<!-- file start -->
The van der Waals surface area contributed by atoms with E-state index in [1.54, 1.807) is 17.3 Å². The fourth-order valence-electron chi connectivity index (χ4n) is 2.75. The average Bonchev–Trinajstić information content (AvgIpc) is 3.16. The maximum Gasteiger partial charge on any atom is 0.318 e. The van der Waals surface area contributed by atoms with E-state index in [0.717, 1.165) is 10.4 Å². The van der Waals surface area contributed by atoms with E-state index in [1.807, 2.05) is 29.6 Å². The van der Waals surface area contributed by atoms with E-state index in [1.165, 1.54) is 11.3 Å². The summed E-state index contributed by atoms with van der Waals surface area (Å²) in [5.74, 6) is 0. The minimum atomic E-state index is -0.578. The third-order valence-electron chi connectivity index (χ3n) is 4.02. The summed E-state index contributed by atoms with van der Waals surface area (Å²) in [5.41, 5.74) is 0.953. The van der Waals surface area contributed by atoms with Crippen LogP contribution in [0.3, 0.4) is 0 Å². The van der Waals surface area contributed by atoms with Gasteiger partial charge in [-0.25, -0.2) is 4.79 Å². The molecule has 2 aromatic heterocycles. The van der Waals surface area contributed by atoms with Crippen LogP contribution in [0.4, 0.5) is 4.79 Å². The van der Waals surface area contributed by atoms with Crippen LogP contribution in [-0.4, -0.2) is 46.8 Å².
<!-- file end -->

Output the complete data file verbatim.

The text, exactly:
The van der Waals surface area contributed by atoms with E-state index in [1.54, 1.807) is 17.3 Å². The fourth-order valence-electron chi connectivity index (χ4n) is 2.75. The average Bonchev–Trinajstić information content (AvgIpc) is 3.16. The maximum Gasteiger partial charge on any atom is 0.318 e. The van der Waals surface area contributed by atoms with E-state index in [0.717, 1.165) is 10.4 Å². The van der Waals surface area contributed by atoms with E-state index in [1.807, 2.05) is 29.6 Å². The van der Waals surface area contributed by atoms with E-state index in [1.165, 1.54) is 11.3 Å². The summed E-state index contributed by atoms with van der Waals surface area (Å²) in [5.74, 6) is 0. The minimum atomic E-state index is -0.578. The third-order valence-electron chi connectivity index (χ3n) is 4.02. The summed E-state index contributed by atoms with van der Waals surface area (Å²) in [5.41, 5.74) is 0.953. The van der Waals surface area contributed by atoms with Crippen LogP contribution in [0.3, 0.4) is 0 Å². The van der Waals surface area contributed by atoms with Gasteiger partial charge in [-0.25, -0.2) is 4.79 Å². The molecule has 2 aromatic heterocycles. The van der Waals surface area contributed by atoms with Crippen LogP contribution in [0.4, 0.5) is 4.79 Å². The van der Waals surface area contributed by atoms with Crippen LogP contribution in [-0.4, -0.2) is 46.8 Å².